Over the last decade, wideband analog-to-digital converter (ADC) technology has improved in both bandwidth and resolution to a point that wideband RF sampling receivers are now a reality. However, wideband ADCs typically have less spur-free dynamic range as compared to their narrowband counterparts and are typically exposed to more signals simultaneously due to the wide bandwidth. Despite the advantages associated with more bandwidth, the dynamic range limitation can prevent the use of wideband receivers in multi-function applications that support wideband electromagnetic spectrum operations (EMSO).
The Wideband Adaptive RF Protection (WARP) program seeks develop wideband adaptive filtering and signal cancellation architectures to protect emerging wideband receivers against both external and self-interference, ultimately enabling the use of wideband software-defined radios in contested and congested spectral environments.
To accomplish its goals, WARP is focused on two key technical areas. In technical area 1, the focus is on mitigating external interference in the 2-18 GHz band with tunable filtering that can adapt to the signals present in the spectrum. This will be accomplished by first targeting new filter architectures and associated underlying technology to achieve a 2:1 and 3:1 tuning ratio in Phase 1 and Phase 2 of the program, respectively, before culminating in full-band coverage by the end of the program. In technical area 2, the focus is on mitigating self-interference from a co-located transmitter in the 0.1-6 GHz band to enable same-frequency simultaneous transmit and receive (STAR). To achieve wideband operation, this will require the canceller to have a time-bandwidth product of approximately 10 by the end of the program, well beyond the state-of-the-art in simple resonant RF canceller circuits.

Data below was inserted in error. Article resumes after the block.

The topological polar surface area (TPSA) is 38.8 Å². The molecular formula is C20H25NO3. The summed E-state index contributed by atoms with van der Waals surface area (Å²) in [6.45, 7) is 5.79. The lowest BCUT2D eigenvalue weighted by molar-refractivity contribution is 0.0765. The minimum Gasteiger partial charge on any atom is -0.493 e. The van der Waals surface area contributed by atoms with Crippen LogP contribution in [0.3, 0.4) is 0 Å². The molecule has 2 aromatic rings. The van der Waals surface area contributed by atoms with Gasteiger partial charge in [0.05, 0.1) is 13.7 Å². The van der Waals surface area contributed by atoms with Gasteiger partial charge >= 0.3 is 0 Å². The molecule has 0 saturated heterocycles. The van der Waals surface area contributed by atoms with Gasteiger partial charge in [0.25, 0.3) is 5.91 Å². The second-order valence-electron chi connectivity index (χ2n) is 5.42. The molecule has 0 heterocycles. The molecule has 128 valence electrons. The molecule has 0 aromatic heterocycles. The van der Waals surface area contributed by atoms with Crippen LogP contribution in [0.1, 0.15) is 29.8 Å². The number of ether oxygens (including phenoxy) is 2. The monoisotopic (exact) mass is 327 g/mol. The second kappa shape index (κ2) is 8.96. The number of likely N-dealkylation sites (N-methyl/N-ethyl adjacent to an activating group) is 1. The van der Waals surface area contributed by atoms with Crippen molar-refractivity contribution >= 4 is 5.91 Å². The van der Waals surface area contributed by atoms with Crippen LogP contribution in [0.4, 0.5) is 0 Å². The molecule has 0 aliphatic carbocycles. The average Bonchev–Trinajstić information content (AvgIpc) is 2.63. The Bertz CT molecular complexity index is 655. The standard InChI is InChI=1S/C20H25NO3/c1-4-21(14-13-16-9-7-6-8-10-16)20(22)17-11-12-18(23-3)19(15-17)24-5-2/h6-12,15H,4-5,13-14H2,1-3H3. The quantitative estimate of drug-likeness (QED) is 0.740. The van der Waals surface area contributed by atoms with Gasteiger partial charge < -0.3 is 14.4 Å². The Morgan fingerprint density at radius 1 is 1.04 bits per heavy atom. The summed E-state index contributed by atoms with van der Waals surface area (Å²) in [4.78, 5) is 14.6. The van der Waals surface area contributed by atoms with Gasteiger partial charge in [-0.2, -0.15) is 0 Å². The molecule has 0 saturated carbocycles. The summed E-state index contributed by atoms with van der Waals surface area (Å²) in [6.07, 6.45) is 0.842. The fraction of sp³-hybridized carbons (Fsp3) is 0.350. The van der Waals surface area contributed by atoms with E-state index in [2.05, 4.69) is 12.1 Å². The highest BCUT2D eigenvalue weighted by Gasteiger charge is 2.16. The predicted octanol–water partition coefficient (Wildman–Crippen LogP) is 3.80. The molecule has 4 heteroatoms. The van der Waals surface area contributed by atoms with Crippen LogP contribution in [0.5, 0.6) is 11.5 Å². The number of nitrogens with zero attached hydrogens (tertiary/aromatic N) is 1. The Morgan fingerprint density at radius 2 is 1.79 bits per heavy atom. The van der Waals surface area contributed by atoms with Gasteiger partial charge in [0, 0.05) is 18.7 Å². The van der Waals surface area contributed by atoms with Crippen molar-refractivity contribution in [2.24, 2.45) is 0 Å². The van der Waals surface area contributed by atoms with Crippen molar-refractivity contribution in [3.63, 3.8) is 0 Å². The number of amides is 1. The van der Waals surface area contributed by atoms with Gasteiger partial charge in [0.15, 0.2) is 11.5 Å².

In these new approaches to wideband reconfigurable filtering and signal cancellation, it is expected that the number of tuning inputs could be large. To manage this tuning challenge, it is expected that the hardware will adapt to the environment in real-time through embedded sensing and control. If successful, by the end of the program, when exposed to external or self-interference, WARP filters and cancellers will autonomously adapt to the spectral environment to protect a wideband RF receiver.
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